The Woodlands is in danger of losing some of its most significant historic trees!
Learn more about what's being done to treat and prevent our grove of English elms from Dutch Elm disease, and donate now to help Save the 7 Giants!
Wander through The Woodlands on a late spring afternoon, and you're sure to be amazed by the site's largest living collection: the trees. With more than 800 trees and a variety of species (quite a few of which were introduced to North America on this property in the late 18th and early 19th centuries), The Woodlands is not only a cemetery. It's an arboretum; a significant historic landscape; and a tranquil, shady space to escape to from the bustling city.
If you've ever taken a tour of the site with one of our knowledgable guides or simply taken a walk through the grounds, you've definitely seen perhaps the most significant clustering of trees on the property. Just to the east of the Mansion is a grove of seven English elms that tower over the cemetery monuments beneath them (they're fondly called "The 7 Giants"). These elms are perhaps some of the most significant trees on the property, in the city, and in the Philadelphia region--because of their size and age, and because they're still here.
Elms were planted prolifically throughout North American cities during the nineteenth and early twentieth centuries until the 1920s, when Dutch elm disease was discovered on the continent. Throughout the later part of the twentieth century, the disease wiped out the allées of elm trees planted in cities and towns across the United States. The disease is initially introduced to the tree by a fungi carried by the elm bark beetle, and then spreads from tree to tree through connected root systems. The disease causes the tree's leaves starting to progressively wither and yellow, which starves the roots of the nutrients needed for survival.
In late May (2014), a regular visitor to The Woodlands discovered that several of the elms in this historic grove were exhibiting signs of Dutch elm disease and alerted staff. Testing confirmed the infection, and treatment on the trees was started immediately. Unfortunately, at least two of the trees require immediate removal in an effort to protect the remaining elms from infection.
Treatment and monitoring for the disease on the remaining healthy elms will be costly, and removal of the infected trees is essential to preventing the spread of Dutch elm disease throughout the grove and to other elm species on the site and in the area. Longterm maintenance and preventative care will be required for the 4 remaining healthy elms in the grove.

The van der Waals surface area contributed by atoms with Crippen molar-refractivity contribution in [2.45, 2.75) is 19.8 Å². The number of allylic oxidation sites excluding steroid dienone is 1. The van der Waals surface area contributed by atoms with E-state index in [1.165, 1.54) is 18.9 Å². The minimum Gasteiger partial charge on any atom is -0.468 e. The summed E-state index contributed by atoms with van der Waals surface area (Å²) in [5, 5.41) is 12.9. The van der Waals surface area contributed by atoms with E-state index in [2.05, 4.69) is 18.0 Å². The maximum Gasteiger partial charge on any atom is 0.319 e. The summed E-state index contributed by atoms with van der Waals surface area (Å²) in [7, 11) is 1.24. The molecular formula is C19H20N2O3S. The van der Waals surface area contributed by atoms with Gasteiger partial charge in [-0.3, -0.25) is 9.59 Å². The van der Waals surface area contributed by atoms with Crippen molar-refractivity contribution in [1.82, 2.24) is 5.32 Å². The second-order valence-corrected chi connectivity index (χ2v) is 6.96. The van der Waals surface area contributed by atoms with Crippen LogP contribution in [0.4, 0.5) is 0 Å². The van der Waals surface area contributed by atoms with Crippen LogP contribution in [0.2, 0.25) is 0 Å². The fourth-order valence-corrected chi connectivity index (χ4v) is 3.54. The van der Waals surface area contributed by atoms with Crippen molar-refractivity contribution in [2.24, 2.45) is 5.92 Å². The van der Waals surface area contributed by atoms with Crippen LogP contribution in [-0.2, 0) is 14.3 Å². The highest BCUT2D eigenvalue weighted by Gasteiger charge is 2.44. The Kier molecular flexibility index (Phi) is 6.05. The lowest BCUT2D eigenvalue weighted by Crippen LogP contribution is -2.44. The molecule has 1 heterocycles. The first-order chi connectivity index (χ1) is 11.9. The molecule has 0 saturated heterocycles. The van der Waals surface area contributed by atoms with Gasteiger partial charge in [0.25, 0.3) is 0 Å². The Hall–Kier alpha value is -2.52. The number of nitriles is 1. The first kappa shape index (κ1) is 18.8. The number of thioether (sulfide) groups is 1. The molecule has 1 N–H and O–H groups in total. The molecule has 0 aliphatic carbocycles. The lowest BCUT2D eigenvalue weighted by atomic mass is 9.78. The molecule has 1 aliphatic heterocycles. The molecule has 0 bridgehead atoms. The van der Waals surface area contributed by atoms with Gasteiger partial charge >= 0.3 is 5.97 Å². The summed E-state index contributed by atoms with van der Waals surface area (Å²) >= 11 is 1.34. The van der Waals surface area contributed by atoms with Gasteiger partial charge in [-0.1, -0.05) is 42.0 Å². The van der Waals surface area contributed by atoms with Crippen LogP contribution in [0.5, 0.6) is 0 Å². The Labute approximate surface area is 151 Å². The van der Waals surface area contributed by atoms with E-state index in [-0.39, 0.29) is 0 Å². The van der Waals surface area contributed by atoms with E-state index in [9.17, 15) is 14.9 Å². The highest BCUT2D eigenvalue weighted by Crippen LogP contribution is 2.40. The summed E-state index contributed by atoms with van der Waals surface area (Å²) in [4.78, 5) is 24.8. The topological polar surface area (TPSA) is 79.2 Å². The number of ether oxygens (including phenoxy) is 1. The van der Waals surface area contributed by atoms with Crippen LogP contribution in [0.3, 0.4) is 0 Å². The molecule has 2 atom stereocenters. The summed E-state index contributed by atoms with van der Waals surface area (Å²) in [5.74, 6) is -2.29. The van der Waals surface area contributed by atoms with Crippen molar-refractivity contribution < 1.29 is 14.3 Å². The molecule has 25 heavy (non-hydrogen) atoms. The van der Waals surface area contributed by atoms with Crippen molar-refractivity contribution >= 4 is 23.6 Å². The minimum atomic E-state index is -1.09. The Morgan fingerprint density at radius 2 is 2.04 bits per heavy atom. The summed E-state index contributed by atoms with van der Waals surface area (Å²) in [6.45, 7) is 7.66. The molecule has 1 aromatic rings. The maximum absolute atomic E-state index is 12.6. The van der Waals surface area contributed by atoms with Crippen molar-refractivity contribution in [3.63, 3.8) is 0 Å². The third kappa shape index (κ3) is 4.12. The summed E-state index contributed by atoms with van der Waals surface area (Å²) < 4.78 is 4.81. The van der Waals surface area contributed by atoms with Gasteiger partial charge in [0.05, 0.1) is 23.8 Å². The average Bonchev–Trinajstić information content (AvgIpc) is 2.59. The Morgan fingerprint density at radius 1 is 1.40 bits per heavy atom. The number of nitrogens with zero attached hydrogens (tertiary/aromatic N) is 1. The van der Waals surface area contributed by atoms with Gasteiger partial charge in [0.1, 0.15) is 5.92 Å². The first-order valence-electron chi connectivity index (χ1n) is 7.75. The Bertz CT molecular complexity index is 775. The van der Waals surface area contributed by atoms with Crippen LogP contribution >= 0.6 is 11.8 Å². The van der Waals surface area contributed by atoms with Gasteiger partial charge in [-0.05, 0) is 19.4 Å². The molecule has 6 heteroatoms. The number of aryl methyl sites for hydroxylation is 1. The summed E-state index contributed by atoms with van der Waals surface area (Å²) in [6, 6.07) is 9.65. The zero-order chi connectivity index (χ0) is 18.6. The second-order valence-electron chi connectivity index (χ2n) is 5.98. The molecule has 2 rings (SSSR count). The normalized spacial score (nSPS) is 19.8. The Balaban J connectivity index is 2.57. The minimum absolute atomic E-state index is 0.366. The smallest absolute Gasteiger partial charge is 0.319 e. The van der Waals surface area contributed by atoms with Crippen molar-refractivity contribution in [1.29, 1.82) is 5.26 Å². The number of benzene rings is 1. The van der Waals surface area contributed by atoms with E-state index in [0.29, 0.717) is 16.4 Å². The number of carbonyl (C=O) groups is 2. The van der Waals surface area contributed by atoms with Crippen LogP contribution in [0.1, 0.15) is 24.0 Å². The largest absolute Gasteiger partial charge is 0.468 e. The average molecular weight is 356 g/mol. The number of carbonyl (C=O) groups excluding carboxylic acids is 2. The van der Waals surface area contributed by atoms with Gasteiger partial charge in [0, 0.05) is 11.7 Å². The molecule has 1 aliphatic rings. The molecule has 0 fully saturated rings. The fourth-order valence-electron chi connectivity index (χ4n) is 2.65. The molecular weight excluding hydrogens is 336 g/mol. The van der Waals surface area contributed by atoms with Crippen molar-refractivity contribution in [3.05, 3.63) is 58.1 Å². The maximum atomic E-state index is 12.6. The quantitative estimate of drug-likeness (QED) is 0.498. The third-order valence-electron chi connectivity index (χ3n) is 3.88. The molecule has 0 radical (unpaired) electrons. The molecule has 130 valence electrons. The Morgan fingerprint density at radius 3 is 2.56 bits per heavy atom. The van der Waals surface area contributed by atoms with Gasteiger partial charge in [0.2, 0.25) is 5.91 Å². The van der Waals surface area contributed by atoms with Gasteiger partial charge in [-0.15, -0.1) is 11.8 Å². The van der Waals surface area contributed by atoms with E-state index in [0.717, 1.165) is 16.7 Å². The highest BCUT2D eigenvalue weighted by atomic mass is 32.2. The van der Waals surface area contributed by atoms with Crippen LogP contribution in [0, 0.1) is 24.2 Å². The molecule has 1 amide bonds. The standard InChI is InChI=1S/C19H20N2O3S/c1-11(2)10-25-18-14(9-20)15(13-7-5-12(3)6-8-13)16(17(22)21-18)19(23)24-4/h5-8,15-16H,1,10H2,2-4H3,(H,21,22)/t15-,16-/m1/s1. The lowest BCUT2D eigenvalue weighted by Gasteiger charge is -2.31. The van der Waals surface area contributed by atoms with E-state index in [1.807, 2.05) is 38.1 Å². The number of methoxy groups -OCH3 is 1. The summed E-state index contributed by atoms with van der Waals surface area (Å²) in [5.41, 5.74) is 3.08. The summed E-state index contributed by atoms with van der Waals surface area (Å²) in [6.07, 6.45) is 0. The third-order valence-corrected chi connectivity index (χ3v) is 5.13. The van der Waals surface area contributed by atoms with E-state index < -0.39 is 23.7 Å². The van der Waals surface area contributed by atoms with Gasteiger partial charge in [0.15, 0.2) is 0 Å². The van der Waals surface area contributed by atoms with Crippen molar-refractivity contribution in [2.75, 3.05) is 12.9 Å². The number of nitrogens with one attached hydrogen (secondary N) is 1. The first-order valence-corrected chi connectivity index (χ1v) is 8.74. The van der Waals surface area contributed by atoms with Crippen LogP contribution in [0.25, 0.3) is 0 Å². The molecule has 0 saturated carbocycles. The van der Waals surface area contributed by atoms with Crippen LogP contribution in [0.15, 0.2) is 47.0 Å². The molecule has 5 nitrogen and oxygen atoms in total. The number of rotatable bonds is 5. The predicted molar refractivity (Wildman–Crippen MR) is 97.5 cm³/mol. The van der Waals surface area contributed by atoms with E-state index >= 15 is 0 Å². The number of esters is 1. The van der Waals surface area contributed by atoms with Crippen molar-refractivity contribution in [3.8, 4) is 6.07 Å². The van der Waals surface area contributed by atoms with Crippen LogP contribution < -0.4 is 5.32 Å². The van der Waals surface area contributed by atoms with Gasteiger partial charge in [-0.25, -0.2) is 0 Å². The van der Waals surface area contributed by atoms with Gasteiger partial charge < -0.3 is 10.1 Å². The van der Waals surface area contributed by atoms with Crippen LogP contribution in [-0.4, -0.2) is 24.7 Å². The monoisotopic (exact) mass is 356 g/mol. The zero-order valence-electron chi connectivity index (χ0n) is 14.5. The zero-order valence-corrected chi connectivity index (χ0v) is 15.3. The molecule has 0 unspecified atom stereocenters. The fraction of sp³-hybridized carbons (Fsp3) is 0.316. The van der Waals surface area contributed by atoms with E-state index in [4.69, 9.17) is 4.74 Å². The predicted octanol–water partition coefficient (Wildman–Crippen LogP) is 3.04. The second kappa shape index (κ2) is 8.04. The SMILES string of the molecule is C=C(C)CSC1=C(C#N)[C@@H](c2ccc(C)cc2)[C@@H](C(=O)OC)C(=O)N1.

Here's what YOU can do to Save the 7 Giants!
Make a contribution to The Woodlands to support the immediate treatment and prevention needs, as well as the continued care and maintenance of these amazing and significant elms. Initial costs for the immediate treatment required to save the trees are estimated at $20,000, and long-term care will also be quite costly.
Every donation, no matter how small, will help save the trees, but if you're inclined to give more, The Woodlands has a few ways to say "Thank you!"
- Give more than $2,500, and you'll get to take a ride with Arader Tree Service in the bucket lift to the top of these trees and beyond when the infected trees are removed (date TBD).
- Donate $5,000 or more, and you'll not only get a scenic ride above The Woodlands tree canopy, but you'll also have a chance to receive a piece of one of these English elms (also TBD, as we explore the possibilities of what The Woodlands can create or do with the wood after the infected trees have been removed from the site).
Share our cause with friends, neighbors, and others who care about The Woodlands, historic landscapes, urban ecosystems, and significant trees by sending them the link to this webpage! Follow us on Facebook, Twitter, and Instagram (links below) with the hashtag #SaveThe7Giants for the most up-to-date information on the trees.
© 2014 The Woodlands
4000 Woodland Avenue, Philadelphia, PA 19104